Phlebotomy Volunteer Secrets: How to Gain Working Experience

Gain working experience as a phlebotomist

Fresh out of phlebotomy school, your next goal would be to join a hospital, private practice or lab with a name that would add weight to your resume. However, while you may have excelled at school and gotten great grades there, no one is likely to hire you without any working experience. Like in any other field, finding phlebotomy jobs with no experience is not an easy task. Now this doesn’t mean that you should worry about the end of your career before it even started. There is a silver lining in this dark cloud: there are other ways of getting the experience you need to get your first job.The following two are the best and most convenient for phlebotomy students starting their career.

Probably the easiest way to gain some real life experience is by volunteer in a medical facility. This way you will learn first hand what it’s like to work as a phlebotomist.

Phlebotomy Volunteer Programs

Volunteer to gain working experience as a phlebotomist
Phlebotomy volunteering can be a great way to gain some real life working experience when you start your career

Aside from enrolling in a training course, you can always volunteer for free. Many public health agencies are understaffed these days and may need a phlebotomist but can’t afford one. By offering your services to these, you can easily gain enough experience to work at your dream workplace. If you’re interested in volunteering, you can try applying at these two.

  1.  Red Cross – The Red Cross offers the Blood Drive Volunteers program, allowing you to become part of blood drives and conduct different tests. The non-profit organization also provides a Hospital Volunteer program where you can work at Veterans Administration and military hospitals for free.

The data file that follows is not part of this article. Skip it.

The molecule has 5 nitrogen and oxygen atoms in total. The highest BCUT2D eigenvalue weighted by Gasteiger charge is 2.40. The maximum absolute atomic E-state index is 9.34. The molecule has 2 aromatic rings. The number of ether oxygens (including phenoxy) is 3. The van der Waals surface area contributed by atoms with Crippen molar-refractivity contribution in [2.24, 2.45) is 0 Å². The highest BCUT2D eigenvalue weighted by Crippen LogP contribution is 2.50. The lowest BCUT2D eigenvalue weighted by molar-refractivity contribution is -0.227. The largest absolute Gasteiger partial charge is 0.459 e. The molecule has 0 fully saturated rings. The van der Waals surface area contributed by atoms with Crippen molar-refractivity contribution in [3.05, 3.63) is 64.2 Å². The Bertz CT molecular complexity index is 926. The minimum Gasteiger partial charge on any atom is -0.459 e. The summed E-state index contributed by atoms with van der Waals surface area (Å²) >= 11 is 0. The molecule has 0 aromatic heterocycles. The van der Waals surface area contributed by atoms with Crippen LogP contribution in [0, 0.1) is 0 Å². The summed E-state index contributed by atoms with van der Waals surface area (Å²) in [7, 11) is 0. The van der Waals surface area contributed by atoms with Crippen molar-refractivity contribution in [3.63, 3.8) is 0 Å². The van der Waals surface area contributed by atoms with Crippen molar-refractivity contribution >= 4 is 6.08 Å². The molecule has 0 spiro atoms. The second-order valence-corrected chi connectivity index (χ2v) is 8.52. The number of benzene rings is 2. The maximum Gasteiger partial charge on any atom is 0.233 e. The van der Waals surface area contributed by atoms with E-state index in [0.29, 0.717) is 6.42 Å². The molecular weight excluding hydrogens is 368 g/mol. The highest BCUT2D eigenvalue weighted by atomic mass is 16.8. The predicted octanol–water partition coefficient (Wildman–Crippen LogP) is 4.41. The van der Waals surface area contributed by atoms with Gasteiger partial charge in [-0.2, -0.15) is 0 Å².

2.  VA Medical Centers – VA medical centers and hospitals are open to volunteering phlebotomists. To apply for this program or get more details, head to the US Department of Veterans Affairs followed by Health Care and VA Voluntary Service. Fill the second form to volunteer at a facility and you’ll get a response in two or more business days. However, you can always head to your nearest VA medical center’s VA Voluntary Service Office to volunteer in person and save your time.

Malpractice insurance when you volunteer – are you covered? 

If you choose to volunteer your services, one thing you must do before you start is to protect yourself against malpractice suits. In addition to being clear while communicating with patients and following protocols, you need to purchase your own liability insurance. The least you need is general liability insurance as it will cover bodily injury, personal injury, and property damage. You can ask your insurance provider whether they offer this type of insurance, which can cost you an average of $40 depending on its clauses.

So don’t worry about not having working experience. Take your life in your own hands and get some before you move on to better institutions and a highly paying job.

Phlebotomy Training Programs

Some educational centers offer training programs where phlebotomists can gain hands-on experience in their field. For instance, Pima Medical Institute (PMI) offers a three-month phlebotomy technician certification program. Through it, you can learn how to obtain blood samples via venipuncture and micro-collection techniques.
You will also learn how to collect and process other types of clinical samples, making you a catch for all hospitals, private practices, and independent labs. The course entails 70 hours of lab work, which are supervised by professionals and documented in the certificate you get by the end of the course.

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